After qualifying, a trainee can quadruple what they would earn in the sorts of jobs typically open to them, Dudeja said.
Most of Virohan’s 5,500 graduates are now working on the frontlines of the COVID crisis.
The start-up, which operates across five states, is looking to expand across the country and potentially to Sri Lanka.
Across Asia, Africa and Latin America, many social enterprises are working at a grassroots level, using everything from rickshaws to drones to deliver medical supplies to poorer communities.
Yunus Social Business, which invests in Virohan and other social businesses tackling poverty, said the pandemic has underlined the crucial role such ventures can play in bridging health gaps.
CEO Saskia Bruysten said social enterprises were often better placed than the government to respond fast in a crisis because they already worked with the most vulnerable.
“They are just closer to where the need is biggest. They’re usually the ones that can come in first because they see the need directly,” she said.
“Often government is very far removed, a little bit in an ivory tower, and doesn’t necessarily have the infrastructure to reach that last person somewhere in a rural area.”
Bruysten described social enterprises as the “beautiful shining star” of a new type of capitalism, motivated by engendering social change rather than enriching shareholders.
Many have quickly adapted their operations during the COVID-19 crisis.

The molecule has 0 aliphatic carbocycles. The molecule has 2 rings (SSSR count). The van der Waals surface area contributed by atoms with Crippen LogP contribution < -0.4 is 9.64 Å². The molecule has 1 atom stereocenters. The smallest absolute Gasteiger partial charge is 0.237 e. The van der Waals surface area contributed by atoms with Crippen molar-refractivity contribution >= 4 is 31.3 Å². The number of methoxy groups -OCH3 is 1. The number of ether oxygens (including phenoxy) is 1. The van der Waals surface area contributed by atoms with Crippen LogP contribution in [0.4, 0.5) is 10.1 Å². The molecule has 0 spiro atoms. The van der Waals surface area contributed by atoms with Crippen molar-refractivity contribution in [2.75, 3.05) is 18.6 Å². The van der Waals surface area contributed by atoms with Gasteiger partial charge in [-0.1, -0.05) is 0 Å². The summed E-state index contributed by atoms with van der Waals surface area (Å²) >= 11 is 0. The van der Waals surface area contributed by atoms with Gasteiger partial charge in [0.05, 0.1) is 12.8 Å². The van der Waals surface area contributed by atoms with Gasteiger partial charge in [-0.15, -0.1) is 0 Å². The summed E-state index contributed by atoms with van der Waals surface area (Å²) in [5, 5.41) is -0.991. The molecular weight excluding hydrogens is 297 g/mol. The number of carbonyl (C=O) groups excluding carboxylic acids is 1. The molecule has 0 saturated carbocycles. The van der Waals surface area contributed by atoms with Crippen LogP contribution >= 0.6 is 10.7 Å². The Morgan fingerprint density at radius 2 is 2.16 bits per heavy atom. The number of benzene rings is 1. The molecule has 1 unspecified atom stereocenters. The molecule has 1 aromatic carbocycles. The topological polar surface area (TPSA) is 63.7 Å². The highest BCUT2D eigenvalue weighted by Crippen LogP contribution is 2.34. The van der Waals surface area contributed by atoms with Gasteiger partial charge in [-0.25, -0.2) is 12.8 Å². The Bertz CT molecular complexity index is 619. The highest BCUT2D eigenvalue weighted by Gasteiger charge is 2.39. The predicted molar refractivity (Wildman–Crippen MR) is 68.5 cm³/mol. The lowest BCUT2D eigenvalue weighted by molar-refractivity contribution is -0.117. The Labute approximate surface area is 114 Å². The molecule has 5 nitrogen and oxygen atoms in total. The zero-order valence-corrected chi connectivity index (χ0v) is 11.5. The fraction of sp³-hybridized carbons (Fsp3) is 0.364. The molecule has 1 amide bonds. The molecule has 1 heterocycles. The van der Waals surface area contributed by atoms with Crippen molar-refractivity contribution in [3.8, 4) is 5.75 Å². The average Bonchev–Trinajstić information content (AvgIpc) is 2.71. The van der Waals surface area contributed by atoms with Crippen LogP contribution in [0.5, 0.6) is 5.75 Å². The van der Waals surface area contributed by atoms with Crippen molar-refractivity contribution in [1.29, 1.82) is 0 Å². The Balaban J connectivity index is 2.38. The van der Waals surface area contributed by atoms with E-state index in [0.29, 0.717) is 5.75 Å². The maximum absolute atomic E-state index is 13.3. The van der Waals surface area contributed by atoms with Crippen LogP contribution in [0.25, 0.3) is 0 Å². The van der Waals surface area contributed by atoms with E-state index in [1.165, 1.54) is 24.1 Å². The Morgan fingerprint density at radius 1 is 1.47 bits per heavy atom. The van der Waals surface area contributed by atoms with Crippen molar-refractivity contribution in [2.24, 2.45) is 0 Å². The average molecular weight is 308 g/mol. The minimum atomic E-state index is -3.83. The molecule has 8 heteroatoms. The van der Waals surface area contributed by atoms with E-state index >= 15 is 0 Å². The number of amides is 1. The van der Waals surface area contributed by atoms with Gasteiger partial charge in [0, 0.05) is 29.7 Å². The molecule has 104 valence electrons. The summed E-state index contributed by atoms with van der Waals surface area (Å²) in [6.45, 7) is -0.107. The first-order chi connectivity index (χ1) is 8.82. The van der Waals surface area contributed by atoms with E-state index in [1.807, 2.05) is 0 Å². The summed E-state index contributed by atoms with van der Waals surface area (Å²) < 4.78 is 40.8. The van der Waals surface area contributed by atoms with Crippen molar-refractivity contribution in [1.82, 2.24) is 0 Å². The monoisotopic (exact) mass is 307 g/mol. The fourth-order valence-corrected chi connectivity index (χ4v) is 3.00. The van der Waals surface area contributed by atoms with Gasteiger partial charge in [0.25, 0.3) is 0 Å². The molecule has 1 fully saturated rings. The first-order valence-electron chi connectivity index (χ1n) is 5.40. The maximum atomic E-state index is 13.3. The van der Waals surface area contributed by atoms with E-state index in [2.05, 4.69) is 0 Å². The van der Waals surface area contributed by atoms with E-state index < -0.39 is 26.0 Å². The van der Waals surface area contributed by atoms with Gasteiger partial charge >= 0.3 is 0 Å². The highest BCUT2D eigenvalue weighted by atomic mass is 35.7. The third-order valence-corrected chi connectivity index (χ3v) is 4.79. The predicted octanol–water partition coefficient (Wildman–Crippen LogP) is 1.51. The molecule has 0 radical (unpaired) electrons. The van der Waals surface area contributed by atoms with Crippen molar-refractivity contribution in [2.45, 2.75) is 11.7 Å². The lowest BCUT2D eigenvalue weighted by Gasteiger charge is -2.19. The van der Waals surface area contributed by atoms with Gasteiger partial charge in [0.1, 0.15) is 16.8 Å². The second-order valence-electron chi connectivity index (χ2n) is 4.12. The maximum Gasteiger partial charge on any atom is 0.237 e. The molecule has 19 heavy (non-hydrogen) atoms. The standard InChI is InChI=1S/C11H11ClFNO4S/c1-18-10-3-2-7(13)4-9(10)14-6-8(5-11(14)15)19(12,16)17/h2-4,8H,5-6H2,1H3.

With the pandemic making travel harder, Uganda’s Kaaro Health, which runs solar-powered container clinics, is sending nurses to treat patients at home, and putting its technicians on motorbikes to collect medical samples and deliver prescriptions.
Kenyan business Solar Freeze, which has pioneered the use of solar-powered chest freezers to help farmers cut post-harvest waste, is repurposing its units to store COVID-19 vaccines and other medicines requiring cold temperatures.
It has supplied scores of freezers to rural clinics lacking electricity and to Kakuma Refugee Camp in northwest Kenya – home to 160,000 refugees from more than half a dozen countries.
Social enterprises are also collaborating with governments and businesses.
In Liberia, Last Mile Health has partnered with the government to vaccinate health workers including a network of rural community health workers created after the 2016 Ebola crisis who have been trained to spot COVID-19 symptoms.
VillageReach is using drones to speed up diagnosis of COVID-19 test samples and deliver protective medical equipment in Malawi and Democratic Republic of Congo, and will use them to fly vaccines to remote areas when immunisations get under way.
In Pakistan, Sehat Kahani’s Khurram said they had liaised with the federal government to provide free consultations to all patients during the first wave of COVID-19.
They also installed apps in hospital intensive care units treating COVID patients, allowing junior doctors to get immediate advice from critical care experts based elsewhere.
“In a pandemic, solutions like these can be crucial.” Khurram said. “This has already saved many lives.”